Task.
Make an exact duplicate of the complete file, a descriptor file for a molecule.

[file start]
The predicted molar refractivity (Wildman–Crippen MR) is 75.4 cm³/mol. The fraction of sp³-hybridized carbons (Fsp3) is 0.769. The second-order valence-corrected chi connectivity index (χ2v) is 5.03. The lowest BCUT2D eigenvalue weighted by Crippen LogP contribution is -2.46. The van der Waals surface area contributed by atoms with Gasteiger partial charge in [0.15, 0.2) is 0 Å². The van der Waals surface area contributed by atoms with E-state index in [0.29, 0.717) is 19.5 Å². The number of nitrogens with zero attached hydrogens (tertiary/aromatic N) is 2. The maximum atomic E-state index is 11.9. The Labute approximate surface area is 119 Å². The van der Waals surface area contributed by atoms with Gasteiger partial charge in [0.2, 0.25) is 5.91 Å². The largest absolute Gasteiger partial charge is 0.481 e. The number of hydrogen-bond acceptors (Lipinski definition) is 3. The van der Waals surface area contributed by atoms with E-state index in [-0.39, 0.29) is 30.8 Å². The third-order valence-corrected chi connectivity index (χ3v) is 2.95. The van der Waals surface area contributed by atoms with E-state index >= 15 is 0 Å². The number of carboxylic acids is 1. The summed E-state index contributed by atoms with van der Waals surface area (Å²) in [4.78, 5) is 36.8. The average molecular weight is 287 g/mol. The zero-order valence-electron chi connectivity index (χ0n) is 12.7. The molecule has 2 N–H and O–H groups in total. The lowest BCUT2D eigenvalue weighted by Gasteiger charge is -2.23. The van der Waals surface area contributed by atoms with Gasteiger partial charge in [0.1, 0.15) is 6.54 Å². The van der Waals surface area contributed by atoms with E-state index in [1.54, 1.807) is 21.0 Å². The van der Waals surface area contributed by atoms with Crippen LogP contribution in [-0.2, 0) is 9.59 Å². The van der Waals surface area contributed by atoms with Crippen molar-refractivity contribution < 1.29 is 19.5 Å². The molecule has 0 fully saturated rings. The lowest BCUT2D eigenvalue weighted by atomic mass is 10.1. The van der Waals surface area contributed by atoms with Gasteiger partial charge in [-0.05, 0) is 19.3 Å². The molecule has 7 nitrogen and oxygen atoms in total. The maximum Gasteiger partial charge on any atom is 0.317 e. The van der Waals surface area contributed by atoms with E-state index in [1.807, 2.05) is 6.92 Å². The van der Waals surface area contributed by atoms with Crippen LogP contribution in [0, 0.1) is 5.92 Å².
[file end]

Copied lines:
The predicted molar refractivity (Wildman–Crippen MR) is 75.4 cm³/mol. The fraction of sp³-hybridized carbons (Fsp3) is 0.769. The second-order valence-corrected chi connectivity index (χ2v) is 5.03. The lowest BCUT2D eigenvalue weighted by Crippen LogP contribution is -2.46. The van der Waals surface area contributed by atoms with Gasteiger partial charge in [0.15, 0.2) is 0 Å². The van der Waals surface area contributed by atoms with E-state index in [0.29, 0.717) is 19.5 Å². The number of nitrogens with zero attached hydrogens (tertiary/aromatic N) is 2. The maximum atomic E-state index is 11.9. The Labute approximate surface area is 119 Å². The van der Waals surface area contributed by atoms with Gasteiger partial charge in [0.2, 0.25) is 5.91 Å². The largest absolute Gasteiger partial charge is 0.481 e. The number of hydrogen-bond acceptors (Lipinski definition) is 3. The van der Waals surface area contributed by atoms with E-state index in [-0.39, 0.29) is 30.8 Å². The third-order valence-corrected chi connectivity index (χ3v) is 2.95. The van der Waals surface area contributed by atoms with E-state index >= 15 is 0 Å². The number of carboxylic acids is 1. The summed E-state index contributed by atoms with van der Waals surface area (Å²) in [4.78, 5) is 36.8. The average molecular weight is 287 g/mol. The zero-order valence-electron chi connectivity index (χ0n) is 12.7. The molecule has 2 N–H and O–H groups in total. The lowest BCUT2D eigenvalue weighted by Gasteiger charge is -2.23. The van der Waals surface area contributed by atoms with Gasteiger partial charge in [0.1, 0.15) is 6.54 Å². The van der Waals surface area contributed by atoms with E-state index in [1.54, 1.807) is 21.0 Å². The van der Waals surface area contributed by atoms with Crippen LogP contribution in [-0.2, 0) is 9.59 Å². The van der Waals surface area contributed by atoms with Crippen molar-refractivity contribution < 1.29 is 19.5 Å². The molecule has 0 fully saturated rings. The lowest BCUT2D eigenvalue weighted by atomic mass is 10.1. The van der Waals surface area contributed by atoms with Gasteiger partial charge in [-0.05, 0) is 19.3 Å². The molecule has 7 nitrogen and oxygen atoms in total. The maximum Gasteiger partial charge on any atom is 0.317 e. The van der Waals surface area contributed by atoms with E-state index in [1.807, 2.05) is 6.92 Å². The van der Waals surface area contributed by atoms with Crippen LogP contribution in [0, 0.1) is 5.92 Å².